This is the third time we have addressed this annual publication by Elroy Dimson, Paul Marsh & Mike Staunton, who published the world reference financial data book Triumph of the Optimists in 2000.
The 2020 edition had two special chapters, investments in ESG, and investment in emerging countries compared to more advanced economies.
The 2021 edition also had two special chapters, forecasts of stock and bond returns in the long term, and the returns of these assets in emerging economies and their comparison with advanced economies.
This summary of the publication contains three excerpts from the 2022 annual report.
The first excerpt describes the database used, which is at its core and covers all major asset categories in 35 countries (including three new markets this year).
Most of these markets, as well as the 90-country global index, have 122 years of data since 1900.
The second shows how stocks and bonds presented themselves during different inflation regimes and during periods of rising interest rates, two current concerns.
The third addresses the theme of the importance of diversification, both in number of securities and in international terms.
The core of the publication is the long-term database compiled by the authors, which covers investment yields in 32 countries over periods of up to 121 years.
This core makes this publication a unique benchmark in the long-term performance of financial markets, including stocks (e.g., the S&P 500 in the case of the U.S.), 10-year treasury bonds, treasury bills, inflation and currencies.
The performance of stocks and bonds in periods of inflation and rising interest rates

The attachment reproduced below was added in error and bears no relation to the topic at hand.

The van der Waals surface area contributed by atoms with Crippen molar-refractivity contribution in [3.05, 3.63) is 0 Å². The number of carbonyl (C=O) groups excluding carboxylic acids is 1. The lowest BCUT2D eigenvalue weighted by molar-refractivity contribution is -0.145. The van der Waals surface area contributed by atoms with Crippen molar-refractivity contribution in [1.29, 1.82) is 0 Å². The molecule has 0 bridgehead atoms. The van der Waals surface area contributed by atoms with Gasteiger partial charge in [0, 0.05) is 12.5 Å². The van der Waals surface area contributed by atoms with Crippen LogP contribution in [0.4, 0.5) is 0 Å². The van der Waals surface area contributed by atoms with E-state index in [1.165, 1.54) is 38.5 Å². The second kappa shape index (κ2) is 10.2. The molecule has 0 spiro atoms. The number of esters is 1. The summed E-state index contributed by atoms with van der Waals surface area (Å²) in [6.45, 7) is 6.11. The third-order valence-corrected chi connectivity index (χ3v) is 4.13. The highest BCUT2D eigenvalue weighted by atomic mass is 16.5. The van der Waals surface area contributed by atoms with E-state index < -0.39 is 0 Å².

During periods of sharp decline in inflation, stocks provided real returns of 13.2%, considerably lower than bond returns of 19.1%.
In all other periods, stocks outperformed bonds, with an average annual premium on bonds of almost 7%.
During periods of sharp inflation, stocks provided real returns of -10.5%, considerably exceeding bond returns of -24.9%.
They concluded that, despite being hampered by high inflation, stocks were more resilient than bonds (note: do not forget that in this very long term we had periods of hyperinflation, particularly after the wars).
In the US, stocks provided an annualized real return of only 3.0% during periods of interest rate hikes, compared with 9.7% during rate falls.
U.S. bonds provided an annualized real return of just 0.2% on the interest rate hike, compared with 3.7% when rates fell.
In contrast, the actual returns of treasury bills were pretty much the same in both schemes.
They concluded that during interest rate hike cycles, it has historically been difficult to identify assets that perform well.
On average, periods of rising interest rates have been accompanied by lower returns, smaller rewards from many factor investment strategies, and lower price appreciation for a wide variety of real assets.
However, they found a relative performance of defensive versus cyclical stocks, and of large stocks compared to small capitalizations.
Stock and bond returns have been lower during periods of rising interest rates. But these were also periods of higher inflation.
Thus, it is not possible if these lower returns are due to inflation or rising interest rates.
Diversification in number of securities and in international terms
One of the main conclusions is that it takes more than 100 stocks to achieve reasonable diversification, much more than the 20 to 30 that many thought.
Thus, investors without the ability to predict stocks that provide higher market returns should invest in an index fund. At the other extreme, highly qualified individuals or fund managers should manage very concentrated portfolios, with up to about 10 to 20 stocks.
The study concludes that the benefits of global diversification are much greater for the more concentrated smaller markets and for the most volatile markets.
And that the benefits of international diversification for U.S. investors would not be as important.
The reason is that during the period analyzed, the U.S. is among the lowest risk countries in the world, the U.S. market dominated global stocks, and the size of the U.S. market ensured that the investment portfolio was already very well diversified.